RogerBW's Blog

Death in High Heels, Christianna Brand 15 December 2016

1941 detective fiction; first of Brand's novels, and first to feature Inspector Charlesworth. One of the senior staff of a London dress-shop dies of poison; her co-workers are the only plausible suspects.

Yes, thanks to Past Offences my chronological reading of Allingham and Marsh has been extended to include Brand. The setting for this story was very obviously inspired by Allingham's The Fashion in Shrouds of a few years earlier, but it approaches the problem from the opposite end. Where Allingham is primarily interested in her characters, and makes the detection puzzle mostly a question of who would have done the various things, Brand takes a more conventional approach and concentrates on who could have: who could have got hold of the poison, who could have put it in the victim's food, and last of all who might have had a motive to see her dead.

There are ten suspects, and most of them are in play for most of the book; it's perhaps slightly too many, and for me at least some of them blended somewhat into each other as they're painted in very broad strokes. Which is the one with the artist husband again? Phonetic representations of lower-class accents abound. It's been suggested that Brand worked on this book while working as a salesgirl herself (in a different trade), as a way of working out her fantasies about killing a co-worker or manager; I can believe these people might originally have been drawn from the life, but they're so blurred they would probably never have recognised themselves.

There's the owner, who seems to have been sleeping with half the staff; the dress-designer, one of those terribly stereotyped homosexuals whom everyone is happy to laugh at; the victim's secretary; the "right hand" of the owner, "mannish" and unliked; the three "vendeuses"; the three "mannequins"; and the charlady. (I note that the vendeuses are all respectably "Mrs", though one of them's widowed and another is going through a divorce; the mannequins have no such social protection.) There's utterly ruthless narratorial policing of acceptable behaviour: all women who do the right thing are charming, all women who don't are horrible, all men who like books and plays rather than fighting over women must be pansies, and so on.

Motives multiply too: a new branch is to be opened in Deauville and several of the senior staff were in contention for the post, and there are various possibilities of blackmail bandied about. (There's absolutely no evidence of the ongoing war here, and I wonder how long this book had been sitting before it was published.)

It rapidly becomes clear that everyone is lying; but everyone also has something to lie about, things which are far more important to them than the remote possibility of an accusation of murder. Charlesworth flounders about, feels smug, falls for one of the suspects (the one with the artist husband, in fact), and then a little over half-way through gives up and gets another inspector brought in on the case (though Charlesworth does solve it in the end). I suppose all the evidence is there (though I have no recollection of one particular bit being presented), but Brand does such a good job of keeping suspects in play that the eventual killer was just one of several on my list.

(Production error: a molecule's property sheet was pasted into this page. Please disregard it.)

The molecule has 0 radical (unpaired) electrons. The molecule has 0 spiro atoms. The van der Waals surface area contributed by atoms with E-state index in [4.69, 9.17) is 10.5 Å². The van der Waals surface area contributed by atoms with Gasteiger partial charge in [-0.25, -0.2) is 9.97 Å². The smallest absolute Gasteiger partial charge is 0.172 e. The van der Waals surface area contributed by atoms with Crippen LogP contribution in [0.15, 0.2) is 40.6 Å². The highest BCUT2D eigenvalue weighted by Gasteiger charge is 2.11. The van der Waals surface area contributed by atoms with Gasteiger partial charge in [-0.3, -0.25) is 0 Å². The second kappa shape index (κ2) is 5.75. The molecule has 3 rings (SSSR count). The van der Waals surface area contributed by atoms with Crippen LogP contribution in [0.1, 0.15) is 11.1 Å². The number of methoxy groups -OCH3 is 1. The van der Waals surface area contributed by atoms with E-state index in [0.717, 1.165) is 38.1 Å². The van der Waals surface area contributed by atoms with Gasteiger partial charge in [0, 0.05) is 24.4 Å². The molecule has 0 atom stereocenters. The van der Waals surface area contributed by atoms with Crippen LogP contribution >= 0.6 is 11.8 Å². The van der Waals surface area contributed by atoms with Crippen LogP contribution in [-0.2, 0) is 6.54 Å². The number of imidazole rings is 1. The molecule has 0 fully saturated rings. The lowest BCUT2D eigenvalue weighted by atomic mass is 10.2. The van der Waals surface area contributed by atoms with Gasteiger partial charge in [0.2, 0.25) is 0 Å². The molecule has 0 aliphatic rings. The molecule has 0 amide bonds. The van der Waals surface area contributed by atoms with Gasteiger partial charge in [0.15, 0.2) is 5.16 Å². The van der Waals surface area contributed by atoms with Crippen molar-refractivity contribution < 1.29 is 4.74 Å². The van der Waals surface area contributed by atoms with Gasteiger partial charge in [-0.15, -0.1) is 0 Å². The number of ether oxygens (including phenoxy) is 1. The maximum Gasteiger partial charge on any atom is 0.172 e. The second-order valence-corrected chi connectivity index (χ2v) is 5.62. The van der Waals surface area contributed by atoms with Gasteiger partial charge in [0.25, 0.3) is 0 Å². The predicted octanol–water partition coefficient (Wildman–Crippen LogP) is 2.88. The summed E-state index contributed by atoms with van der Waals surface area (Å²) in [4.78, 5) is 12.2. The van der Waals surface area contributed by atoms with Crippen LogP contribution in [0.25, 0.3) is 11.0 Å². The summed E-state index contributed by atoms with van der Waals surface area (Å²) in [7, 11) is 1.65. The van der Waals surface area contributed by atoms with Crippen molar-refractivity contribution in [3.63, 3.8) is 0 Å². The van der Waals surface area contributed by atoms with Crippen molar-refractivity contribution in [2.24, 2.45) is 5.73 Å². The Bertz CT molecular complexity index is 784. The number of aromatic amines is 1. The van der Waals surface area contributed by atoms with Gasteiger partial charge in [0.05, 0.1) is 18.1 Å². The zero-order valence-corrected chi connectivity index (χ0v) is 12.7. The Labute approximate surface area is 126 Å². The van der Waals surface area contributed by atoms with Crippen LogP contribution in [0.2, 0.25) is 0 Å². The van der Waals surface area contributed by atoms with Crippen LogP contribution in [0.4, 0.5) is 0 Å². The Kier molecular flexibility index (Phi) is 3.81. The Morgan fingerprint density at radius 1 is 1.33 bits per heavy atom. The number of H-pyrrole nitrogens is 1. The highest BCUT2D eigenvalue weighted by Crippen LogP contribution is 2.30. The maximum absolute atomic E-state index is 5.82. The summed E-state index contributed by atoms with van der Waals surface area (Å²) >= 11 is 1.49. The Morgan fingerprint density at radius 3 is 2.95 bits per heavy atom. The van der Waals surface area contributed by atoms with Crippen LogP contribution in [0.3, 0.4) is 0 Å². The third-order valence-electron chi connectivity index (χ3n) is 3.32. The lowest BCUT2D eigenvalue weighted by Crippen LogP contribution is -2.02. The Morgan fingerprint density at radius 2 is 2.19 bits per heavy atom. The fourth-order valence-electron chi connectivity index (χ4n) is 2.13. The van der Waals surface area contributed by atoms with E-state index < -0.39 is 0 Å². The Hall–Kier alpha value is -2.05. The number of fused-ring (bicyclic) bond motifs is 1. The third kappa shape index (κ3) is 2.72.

What kept me going was the humour; it's fairly black and bitter at times, but there are some good moments, as when Charlesworth is admonishing a subordinate:

"Don't do it again, that's all. You needn't worry any more about it; I've got it off my chest and it's over. How's the missus?" he added, in a praiseworthy effort to make amends. P.C. Jenkins replied that his wife passed away some years ago.

It's frankly lightweight, and certainly not on a par with the Big Four, but there's good storytelling here. Followed many years later by The Rose in Darkness.

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See also:
The Fashion in Shrouds, Margery Allingham


  1. Posted by Ashley R Pollard at 01:37pm on 15 December 2016

    Is this meant to be damning with faint praise?

    I only ask out of mild curiosity because your reviews are failing to sell me on the need to read them, in fact, as we've discussed before, I find myself asking the question of why bother to read books that are not much fun to read?

  2. Posted by RogerBW at 01:46pm on 15 December 2016

    In any review, I want you to know the good points and the bad points.

    I wouldn't recommend you start your exposure to classic mysteries here, and I don't think there's a gaping hole in your life if you haven't read it, but it was nonetheless enjoyable.

    I read this book because I'm aiming to read all of Brand (along with Marsh and Allingham). I didn't want those hours of my life back when I'd finished. I'd rather read this than some rah-rah-'Murica rote mil-fic. But it's also not a book to praise from the rooftops; very few books are.

    This is why I don't have star ratings. If you know you are particularly annoyed by the annoying things that I've mentioned, you know you'll hate this book, so you shouldn't waste your time reading it. If you can get past them and enjoy the story, then it's worth a look.

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